The available micro-nutrients like potassium (K) are required for assimilation by earthworms during the vermicomposting, although the quantity required is very low as compared to the initial content present in the parent feed material. The production of acids by the microorganisms and enhanced mineralization rate through increased microbial activity during the vermicomposting process play a key role in the solubilizing of insoluble potassium [28, 29].
The increase of potassium in the treated might be due to changes in the distribution of potassium between exchangeable and non-exchangeable forms. The earthworm processed waste materials contain high concentration of exchangeable potassium, due to enhanced microbial activity during the vermicomposting process, which accordingly enhanced the rate of mineralization.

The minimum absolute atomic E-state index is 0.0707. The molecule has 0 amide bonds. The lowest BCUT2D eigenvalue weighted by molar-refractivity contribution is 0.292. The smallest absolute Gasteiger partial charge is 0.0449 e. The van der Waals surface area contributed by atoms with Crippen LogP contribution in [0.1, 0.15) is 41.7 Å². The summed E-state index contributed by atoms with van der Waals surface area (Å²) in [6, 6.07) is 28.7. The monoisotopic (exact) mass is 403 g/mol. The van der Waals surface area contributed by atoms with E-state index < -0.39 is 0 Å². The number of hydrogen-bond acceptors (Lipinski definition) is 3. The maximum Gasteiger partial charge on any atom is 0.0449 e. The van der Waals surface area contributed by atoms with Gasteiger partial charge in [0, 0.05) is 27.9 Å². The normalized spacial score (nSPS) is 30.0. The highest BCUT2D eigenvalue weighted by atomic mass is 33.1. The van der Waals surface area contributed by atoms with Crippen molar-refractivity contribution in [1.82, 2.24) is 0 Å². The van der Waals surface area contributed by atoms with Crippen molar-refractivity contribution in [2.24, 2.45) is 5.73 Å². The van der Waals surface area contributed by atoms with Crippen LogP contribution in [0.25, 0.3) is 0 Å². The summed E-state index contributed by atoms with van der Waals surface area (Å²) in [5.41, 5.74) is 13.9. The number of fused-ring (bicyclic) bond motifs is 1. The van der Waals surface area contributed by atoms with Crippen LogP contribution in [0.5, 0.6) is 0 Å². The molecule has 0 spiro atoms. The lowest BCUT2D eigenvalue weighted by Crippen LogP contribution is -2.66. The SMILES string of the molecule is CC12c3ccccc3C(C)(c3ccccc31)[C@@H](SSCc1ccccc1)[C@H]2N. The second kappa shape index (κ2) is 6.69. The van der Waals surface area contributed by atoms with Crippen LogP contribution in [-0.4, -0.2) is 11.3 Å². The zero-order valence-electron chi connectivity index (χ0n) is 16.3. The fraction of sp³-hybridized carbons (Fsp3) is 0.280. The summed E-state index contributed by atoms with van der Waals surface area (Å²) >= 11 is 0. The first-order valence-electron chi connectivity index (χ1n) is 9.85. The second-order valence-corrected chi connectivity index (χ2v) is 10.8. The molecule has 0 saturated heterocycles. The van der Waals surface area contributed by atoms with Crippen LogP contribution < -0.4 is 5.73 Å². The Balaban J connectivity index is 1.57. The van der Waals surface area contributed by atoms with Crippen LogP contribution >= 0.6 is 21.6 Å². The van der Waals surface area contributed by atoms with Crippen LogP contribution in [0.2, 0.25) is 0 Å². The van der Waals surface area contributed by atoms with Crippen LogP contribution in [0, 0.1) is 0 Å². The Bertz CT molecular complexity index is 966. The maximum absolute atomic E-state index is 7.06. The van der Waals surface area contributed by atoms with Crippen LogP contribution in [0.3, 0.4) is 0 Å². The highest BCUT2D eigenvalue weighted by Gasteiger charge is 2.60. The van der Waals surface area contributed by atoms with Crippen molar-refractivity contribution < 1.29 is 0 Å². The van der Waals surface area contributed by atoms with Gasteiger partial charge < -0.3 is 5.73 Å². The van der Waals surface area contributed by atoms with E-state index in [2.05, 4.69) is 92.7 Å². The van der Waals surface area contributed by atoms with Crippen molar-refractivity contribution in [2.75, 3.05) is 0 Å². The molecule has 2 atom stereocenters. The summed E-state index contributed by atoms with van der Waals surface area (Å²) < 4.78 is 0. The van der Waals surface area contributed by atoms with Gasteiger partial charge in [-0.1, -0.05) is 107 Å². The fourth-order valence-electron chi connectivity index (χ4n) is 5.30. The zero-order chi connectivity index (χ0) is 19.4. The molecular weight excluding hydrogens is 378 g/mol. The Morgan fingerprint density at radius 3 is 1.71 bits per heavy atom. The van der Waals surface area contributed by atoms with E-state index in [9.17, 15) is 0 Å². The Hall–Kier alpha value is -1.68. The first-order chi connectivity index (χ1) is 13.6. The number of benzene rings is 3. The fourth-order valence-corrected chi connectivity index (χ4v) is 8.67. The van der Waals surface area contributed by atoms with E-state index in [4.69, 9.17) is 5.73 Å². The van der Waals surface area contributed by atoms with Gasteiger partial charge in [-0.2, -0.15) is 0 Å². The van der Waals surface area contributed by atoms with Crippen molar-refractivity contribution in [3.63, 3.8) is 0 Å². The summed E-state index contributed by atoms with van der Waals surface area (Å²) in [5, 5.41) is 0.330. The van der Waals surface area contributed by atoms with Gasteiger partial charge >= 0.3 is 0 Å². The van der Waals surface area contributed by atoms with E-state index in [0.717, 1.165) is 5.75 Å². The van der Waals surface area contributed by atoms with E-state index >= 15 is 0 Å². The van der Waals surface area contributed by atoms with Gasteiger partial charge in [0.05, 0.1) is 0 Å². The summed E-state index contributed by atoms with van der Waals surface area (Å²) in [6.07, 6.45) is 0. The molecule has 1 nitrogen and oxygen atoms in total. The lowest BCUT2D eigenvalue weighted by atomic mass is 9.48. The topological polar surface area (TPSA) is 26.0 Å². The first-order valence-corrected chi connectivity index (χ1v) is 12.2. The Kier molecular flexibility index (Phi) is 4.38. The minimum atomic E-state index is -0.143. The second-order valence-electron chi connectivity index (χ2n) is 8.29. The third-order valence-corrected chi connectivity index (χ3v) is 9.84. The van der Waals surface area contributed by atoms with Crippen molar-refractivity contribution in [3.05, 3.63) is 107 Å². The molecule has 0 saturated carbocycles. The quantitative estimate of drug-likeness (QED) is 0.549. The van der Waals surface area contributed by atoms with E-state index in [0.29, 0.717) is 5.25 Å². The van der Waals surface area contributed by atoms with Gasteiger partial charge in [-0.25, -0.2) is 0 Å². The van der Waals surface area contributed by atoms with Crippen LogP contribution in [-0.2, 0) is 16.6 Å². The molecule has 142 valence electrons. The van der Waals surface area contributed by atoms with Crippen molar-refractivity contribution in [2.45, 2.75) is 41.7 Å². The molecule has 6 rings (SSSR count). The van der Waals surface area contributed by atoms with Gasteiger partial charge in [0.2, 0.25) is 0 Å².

When organic matter passes through the gut of earthworm, unavailable potassium is transformed to more soluble forms with enhanced rate of mineralization. Decomposition of organic material by microorganisms produces acid products that increase the available soluble potassium. On the other hand, the gut of earthworm has a big population of microflora that could enhance potassium content in the vermicompost.
Vermicomposting has many applications such as increasing water holding capacity, crop growth and yield, improves the physical, chemical and biological properties of the soil. It increases the production of plant growth regulators. Vermicompost is pollution free and cost effective. The texture of vermicompost is homogenous, contains many plant growth hormones and soil enzymes and tends to hold more nutrients over larger periods without adverse effects on the environment.